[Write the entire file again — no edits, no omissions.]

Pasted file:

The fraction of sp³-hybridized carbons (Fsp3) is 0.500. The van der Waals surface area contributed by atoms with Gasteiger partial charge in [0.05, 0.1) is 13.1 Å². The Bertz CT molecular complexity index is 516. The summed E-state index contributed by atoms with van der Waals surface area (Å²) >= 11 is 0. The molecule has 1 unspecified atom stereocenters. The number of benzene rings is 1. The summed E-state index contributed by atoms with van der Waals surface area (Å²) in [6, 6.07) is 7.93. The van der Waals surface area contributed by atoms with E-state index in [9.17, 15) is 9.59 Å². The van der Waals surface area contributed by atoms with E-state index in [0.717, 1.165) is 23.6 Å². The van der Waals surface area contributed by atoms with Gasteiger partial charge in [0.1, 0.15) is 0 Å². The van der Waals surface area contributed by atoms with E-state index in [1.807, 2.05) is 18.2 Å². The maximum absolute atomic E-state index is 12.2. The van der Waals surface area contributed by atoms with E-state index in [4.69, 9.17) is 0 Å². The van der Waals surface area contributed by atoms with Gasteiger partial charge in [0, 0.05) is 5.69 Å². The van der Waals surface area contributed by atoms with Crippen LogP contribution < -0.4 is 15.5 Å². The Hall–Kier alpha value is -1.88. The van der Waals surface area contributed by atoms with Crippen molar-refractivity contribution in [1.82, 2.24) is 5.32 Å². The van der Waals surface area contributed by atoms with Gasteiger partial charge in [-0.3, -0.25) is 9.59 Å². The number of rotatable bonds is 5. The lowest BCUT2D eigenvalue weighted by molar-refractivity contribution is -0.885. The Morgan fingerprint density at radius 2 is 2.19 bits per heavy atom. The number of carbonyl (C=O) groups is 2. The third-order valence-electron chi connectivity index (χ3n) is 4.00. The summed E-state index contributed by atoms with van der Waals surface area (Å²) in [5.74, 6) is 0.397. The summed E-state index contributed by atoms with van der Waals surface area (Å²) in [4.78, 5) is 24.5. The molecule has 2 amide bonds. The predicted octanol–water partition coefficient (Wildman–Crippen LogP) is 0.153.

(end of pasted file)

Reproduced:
The fraction of sp³-hybridized carbons (Fsp3) is 0.500. The van der Waals surface area contributed by atoms with Gasteiger partial charge in [0.05, 0.1) is 13.1 Å². The Bertz CT molecular complexity index is 516. The summed E-state index contributed by atoms with van der Waals surface area (Å²) >= 11 is 0. The molecule has 1 unspecified atom stereocenters. The number of benzene rings is 1. The summed E-state index contributed by atoms with van der Waals surface area (Å²) in [6, 6.07) is 7.93. The van der Waals surface area contributed by atoms with E-state index in [9.17, 15) is 9.59 Å². The van der Waals surface area contributed by atoms with E-state index in [0.717, 1.165) is 23.6 Å². The van der Waals surface area contributed by atoms with Gasteiger partial charge in [0.1, 0.15) is 0 Å². The van der Waals surface area contributed by atoms with E-state index in [1.807, 2.05) is 18.2 Å². The maximum absolute atomic E-state index is 12.2. The van der Waals surface area contributed by atoms with E-state index in [4.69, 9.17) is 0 Å². The van der Waals surface area contributed by atoms with Gasteiger partial charge in [0, 0.05) is 5.69 Å². The van der Waals surface area contributed by atoms with Crippen LogP contribution < -0.4 is 15.5 Å². The Hall–Kier alpha value is -1.88. The van der Waals surface area contributed by atoms with Crippen molar-refractivity contribution in [1.82, 2.24) is 5.32 Å². The van der Waals surface area contributed by atoms with Gasteiger partial charge in [-0.3, -0.25) is 9.59 Å². The number of rotatable bonds is 5. The lowest BCUT2D eigenvalue weighted by molar-refractivity contribution is -0.885. The Morgan fingerprint density at radius 2 is 2.19 bits per heavy atom. The number of carbonyl (C=O) groups is 2. The third-order valence-electron chi connectivity index (χ3n) is 4.00. The summed E-state index contributed by atoms with van der Waals surface area (Å²) in [5.74, 6) is 0.397. The summed E-state index contributed by atoms with van der Waals surface area (Å²) in [4.78, 5) is 24.5. The molecule has 2 amide bonds. The predicted octanol–water partition coefficient (Wildman–Crippen LogP) is 0.153.